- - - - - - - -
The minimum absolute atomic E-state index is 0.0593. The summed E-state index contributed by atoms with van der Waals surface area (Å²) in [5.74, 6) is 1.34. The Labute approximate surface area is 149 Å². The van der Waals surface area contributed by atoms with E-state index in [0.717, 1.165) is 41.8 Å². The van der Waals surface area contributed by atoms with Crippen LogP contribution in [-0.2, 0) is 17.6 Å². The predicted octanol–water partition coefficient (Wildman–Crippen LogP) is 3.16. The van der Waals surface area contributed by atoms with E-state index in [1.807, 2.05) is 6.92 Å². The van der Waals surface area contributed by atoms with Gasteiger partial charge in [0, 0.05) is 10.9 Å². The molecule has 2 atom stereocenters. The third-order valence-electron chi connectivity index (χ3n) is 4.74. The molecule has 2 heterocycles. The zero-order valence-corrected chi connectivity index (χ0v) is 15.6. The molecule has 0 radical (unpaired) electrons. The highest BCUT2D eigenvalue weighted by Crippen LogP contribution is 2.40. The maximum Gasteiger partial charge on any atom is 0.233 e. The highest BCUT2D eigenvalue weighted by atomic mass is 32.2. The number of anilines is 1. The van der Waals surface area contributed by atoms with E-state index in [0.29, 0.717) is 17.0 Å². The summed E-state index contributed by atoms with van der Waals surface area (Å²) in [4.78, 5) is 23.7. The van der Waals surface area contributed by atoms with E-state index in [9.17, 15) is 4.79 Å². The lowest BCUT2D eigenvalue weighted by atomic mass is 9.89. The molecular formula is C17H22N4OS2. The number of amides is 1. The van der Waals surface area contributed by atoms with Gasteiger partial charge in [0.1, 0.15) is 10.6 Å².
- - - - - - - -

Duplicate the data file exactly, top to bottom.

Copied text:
The minimum absolute atomic E-state index is 0.0593. The summed E-state index contributed by atoms with van der Waals surface area (Å²) in [5.74, 6) is 1.34. The Labute approximate surface area is 149 Å². The van der Waals surface area contributed by atoms with E-state index in [0.717, 1.165) is 41.8 Å². The van der Waals surface area contributed by atoms with Crippen LogP contribution in [-0.2, 0) is 17.6 Å². The predicted octanol–water partition coefficient (Wildman–Crippen LogP) is 3.16. The van der Waals surface area contributed by atoms with E-state index in [1.807, 2.05) is 6.92 Å². The van der Waals surface area contributed by atoms with Gasteiger partial charge in [0, 0.05) is 10.9 Å². The molecule has 2 atom stereocenters. The third-order valence-electron chi connectivity index (χ3n) is 4.74. The molecule has 2 heterocycles. The zero-order valence-corrected chi connectivity index (χ0v) is 15.6. The molecule has 0 radical (unpaired) electrons. The highest BCUT2D eigenvalue weighted by Crippen LogP contribution is 2.40. The maximum Gasteiger partial charge on any atom is 0.233 e. The highest BCUT2D eigenvalue weighted by atomic mass is 32.2. The number of anilines is 1. The van der Waals surface area contributed by atoms with E-state index in [0.29, 0.717) is 17.0 Å². The summed E-state index contributed by atoms with van der Waals surface area (Å²) in [4.78, 5) is 23.7. The van der Waals surface area contributed by atoms with E-state index in [9.17, 15) is 4.79 Å². The lowest BCUT2D eigenvalue weighted by atomic mass is 9.89. The molecular formula is C17H22N4OS2. The number of amides is 1. The van der Waals surface area contributed by atoms with Gasteiger partial charge in [0.1, 0.15) is 10.6 Å².